Rugby's points not the issue
I popped up to the Green Mile this week to watch defending champions UCT’s first Varsity Cup match of the season against Shimlas, at least partly motivated by a desire to observe for myself the experimental new points-scoring system.
Just for those who do not already know, the competition, with the blessing of the International Rugby Board, is trialling a new scoring method which may - or, just as pertinently, may not - aid the cause of “attacking” rugby.
The Varsity Cup, as a growing but still fledgling entity, is a perfect, progressive vehicle for trying out new things in the game, so in principle I have no objection to the 2012 decision to award three points for a conversion, and reduce the value of penalties and dropped goals to two points.
As it turned out on the evening in question, the new formula barely got an opportunity to be properly tested; it needed a well-balanced contest for that.
Instead a fumbling, bumbling and outmuscled UCT were thumped by a surprising margin of 38-10 (four tries to two). The only difference under the old system would have been the Free Staters winning 37-10 ... ja well no fine and all that.
More of a talking point afterwards, I’d suggest, was the astonishing points swing from the last time these teams met, in the semi-finals last season when the Capetonians won 57-20 at the same venue: it meant a seismic shift of 65 points!
So yes, the merits and demerits of the altered values in certain scoring methods may better be evidenced in some ding-dong fixtures as the competition progresses.
But I nevertheless have an early hunch that they are trying to fix something which ... well, ain’t really broke.
For me the last, universal “correction” in rugby scoring - changing the value of a try from four to five points in 1992 - got the balance in the game right and further fiddling isn’t necessary.
I still believe that the penalty should remain of three-point value, and not two, because far from encouraging positive play you might find that a team which is, say, eight points to the good midway through a reasonably tight contest in other respects and with bonus points not at stake, may be more prepared to sit back and offend in penalty terms - knowing that it would take more than four unanswered pots at goal for the opponents to nose ahead.
As things stand, there is still strong sense - outside of the Varsity Cup, of course - to going all out to avoid concession of penalties when under the cosh, given their reasonably good value in points terms, which in its own way is aiding a constructive approach.
I have a slightly more flexible view on the “drop”: like it or not, there are a few juggernaut rugby union countries, including Australia and New Zealand, where crowds increasingly heckle use of it as a scoring method when a full line of attackers beckons invitingly outside the man (usually the flyhalf, of course) giving it an indulgent stab.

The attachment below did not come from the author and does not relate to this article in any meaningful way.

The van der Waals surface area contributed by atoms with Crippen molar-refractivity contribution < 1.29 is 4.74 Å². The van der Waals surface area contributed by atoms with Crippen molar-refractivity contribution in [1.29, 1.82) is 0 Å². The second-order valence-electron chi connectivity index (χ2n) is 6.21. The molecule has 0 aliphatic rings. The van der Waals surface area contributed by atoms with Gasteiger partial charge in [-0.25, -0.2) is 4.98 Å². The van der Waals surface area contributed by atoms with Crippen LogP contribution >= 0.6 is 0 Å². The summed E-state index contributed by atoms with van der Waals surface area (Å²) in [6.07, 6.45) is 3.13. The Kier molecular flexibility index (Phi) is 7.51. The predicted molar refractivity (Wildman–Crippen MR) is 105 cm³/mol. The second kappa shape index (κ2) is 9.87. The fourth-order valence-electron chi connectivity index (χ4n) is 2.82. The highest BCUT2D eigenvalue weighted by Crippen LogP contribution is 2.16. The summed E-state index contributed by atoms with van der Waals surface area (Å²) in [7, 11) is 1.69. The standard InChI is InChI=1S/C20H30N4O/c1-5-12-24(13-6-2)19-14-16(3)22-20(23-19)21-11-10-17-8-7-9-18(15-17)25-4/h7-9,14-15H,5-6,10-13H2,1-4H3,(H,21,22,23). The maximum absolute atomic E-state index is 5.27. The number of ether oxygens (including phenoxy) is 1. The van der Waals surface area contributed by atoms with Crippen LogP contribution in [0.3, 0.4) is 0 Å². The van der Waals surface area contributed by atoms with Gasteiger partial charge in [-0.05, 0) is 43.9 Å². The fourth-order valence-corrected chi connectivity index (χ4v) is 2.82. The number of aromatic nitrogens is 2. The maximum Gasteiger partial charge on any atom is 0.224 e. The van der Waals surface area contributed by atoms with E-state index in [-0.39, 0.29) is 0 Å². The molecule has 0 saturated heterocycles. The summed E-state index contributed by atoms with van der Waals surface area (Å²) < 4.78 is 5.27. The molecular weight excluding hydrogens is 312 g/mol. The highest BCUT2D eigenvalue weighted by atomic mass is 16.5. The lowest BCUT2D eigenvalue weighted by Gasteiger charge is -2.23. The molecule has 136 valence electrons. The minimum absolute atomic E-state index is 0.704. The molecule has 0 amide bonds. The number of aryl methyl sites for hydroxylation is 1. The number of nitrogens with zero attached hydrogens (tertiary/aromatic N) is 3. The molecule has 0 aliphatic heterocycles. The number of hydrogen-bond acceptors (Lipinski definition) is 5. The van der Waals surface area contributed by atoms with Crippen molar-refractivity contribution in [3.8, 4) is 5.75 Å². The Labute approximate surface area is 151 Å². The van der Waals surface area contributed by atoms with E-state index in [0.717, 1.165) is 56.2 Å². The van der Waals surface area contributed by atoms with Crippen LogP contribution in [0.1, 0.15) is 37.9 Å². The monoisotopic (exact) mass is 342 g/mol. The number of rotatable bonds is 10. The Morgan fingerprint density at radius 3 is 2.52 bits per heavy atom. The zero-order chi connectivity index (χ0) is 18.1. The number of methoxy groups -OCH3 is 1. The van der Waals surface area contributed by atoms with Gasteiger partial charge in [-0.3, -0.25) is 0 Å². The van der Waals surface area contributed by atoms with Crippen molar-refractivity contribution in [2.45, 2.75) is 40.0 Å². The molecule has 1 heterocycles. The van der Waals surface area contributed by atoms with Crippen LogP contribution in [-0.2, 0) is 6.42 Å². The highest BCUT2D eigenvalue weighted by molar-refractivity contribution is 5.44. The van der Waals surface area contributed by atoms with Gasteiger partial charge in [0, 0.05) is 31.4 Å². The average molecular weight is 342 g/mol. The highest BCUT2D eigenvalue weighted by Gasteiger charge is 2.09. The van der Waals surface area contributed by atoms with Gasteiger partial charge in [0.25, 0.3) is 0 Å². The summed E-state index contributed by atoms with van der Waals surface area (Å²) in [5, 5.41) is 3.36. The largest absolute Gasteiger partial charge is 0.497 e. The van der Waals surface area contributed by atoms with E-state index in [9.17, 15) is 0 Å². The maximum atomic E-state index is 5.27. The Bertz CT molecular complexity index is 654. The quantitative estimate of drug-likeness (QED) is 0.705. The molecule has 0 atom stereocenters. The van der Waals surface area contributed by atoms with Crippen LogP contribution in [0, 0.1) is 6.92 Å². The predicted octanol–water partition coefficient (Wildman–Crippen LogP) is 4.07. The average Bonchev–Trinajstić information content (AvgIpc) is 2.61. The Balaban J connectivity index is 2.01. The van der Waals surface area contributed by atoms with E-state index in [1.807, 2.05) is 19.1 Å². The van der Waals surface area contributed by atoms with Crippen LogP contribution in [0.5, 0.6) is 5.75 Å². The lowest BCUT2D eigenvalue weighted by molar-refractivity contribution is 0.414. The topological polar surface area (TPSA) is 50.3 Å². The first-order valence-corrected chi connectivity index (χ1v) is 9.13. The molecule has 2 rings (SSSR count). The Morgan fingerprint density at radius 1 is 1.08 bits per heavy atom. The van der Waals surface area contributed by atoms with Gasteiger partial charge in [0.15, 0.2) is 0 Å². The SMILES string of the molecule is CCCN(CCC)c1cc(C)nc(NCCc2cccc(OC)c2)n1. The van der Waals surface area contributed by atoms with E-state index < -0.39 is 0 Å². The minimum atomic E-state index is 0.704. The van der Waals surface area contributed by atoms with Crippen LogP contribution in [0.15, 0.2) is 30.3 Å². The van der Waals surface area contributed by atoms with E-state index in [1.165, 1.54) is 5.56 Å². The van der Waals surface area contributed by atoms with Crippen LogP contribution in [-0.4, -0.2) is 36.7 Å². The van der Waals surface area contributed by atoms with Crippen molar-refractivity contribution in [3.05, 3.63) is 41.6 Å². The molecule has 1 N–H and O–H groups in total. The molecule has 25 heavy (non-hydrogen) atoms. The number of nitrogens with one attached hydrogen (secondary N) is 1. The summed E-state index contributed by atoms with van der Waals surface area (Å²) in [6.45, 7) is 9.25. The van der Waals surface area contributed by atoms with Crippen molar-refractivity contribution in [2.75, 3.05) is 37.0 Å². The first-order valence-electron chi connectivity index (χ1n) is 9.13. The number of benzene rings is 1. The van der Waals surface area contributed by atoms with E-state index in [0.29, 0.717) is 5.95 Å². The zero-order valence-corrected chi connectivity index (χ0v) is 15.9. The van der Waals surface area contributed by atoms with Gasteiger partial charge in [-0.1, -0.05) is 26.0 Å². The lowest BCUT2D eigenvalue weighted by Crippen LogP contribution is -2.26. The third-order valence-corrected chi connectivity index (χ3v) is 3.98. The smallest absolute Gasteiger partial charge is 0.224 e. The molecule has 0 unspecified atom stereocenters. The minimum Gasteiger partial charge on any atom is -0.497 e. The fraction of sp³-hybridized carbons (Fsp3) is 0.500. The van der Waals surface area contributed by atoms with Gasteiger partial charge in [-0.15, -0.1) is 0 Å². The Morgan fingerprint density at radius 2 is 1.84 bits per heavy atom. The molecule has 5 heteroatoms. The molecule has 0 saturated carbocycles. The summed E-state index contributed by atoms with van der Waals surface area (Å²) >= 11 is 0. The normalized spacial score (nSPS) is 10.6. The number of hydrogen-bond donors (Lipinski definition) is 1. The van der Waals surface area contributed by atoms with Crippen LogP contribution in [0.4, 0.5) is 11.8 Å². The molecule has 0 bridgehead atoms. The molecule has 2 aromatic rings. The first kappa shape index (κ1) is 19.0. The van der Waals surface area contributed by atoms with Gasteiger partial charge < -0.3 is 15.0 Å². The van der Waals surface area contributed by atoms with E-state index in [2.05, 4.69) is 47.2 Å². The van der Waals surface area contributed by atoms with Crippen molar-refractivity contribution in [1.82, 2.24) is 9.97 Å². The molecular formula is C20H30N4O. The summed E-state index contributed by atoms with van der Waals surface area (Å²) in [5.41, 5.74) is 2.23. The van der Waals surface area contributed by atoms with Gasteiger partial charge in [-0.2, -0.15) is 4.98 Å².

Personally, I still see a certain art form in either landing a snap dropped goal under acute pressure from charging defenders, or banging one over from a spectacular, wind-assisted 55 metres a la Frans Steyn!
I’d keep its value at three ... but perhaps would be less distraught on that front if the IRB did change it worldwide to two.
Rugby’s modern-day bugbears, I suspect, lie in different areas to the value of its points.
The breakdown remains an absolute minefield, too open to subjective officiating, and scrummaging, once a mighty cornerstone of the game, has been reduced to a near-farce far too often.
Scrums are taking an eternity to be set, in the first place, because of the cumbersome, mandatory four-pronged pre-orders involved, collapses chew up time as well and it has become increasingly more fashionable for penalties to scupper the process entirely on the grounds of “early engagement” and the like.
In broad terms, referees are being seen and heard way too much, which does nothing to benefit viewing pleasure.
These, then, are arguably greater challenges for rugby.
Oh yes, and before I forget: the Springboks would still have been squeezed out in that gut-wrenching 2011 World Cup quarter-final against Australia under the “Varsity Cup” method: the only difference is that it would have been by 9-6 on the scoreboard rather than 11-9.
At the risk of crying once again over spilled milk, the questionable interpretations of a certain whistle-man that day were wholly more influential in the outcome, and somehow symbolic of the game’s greater flaws in these times ...
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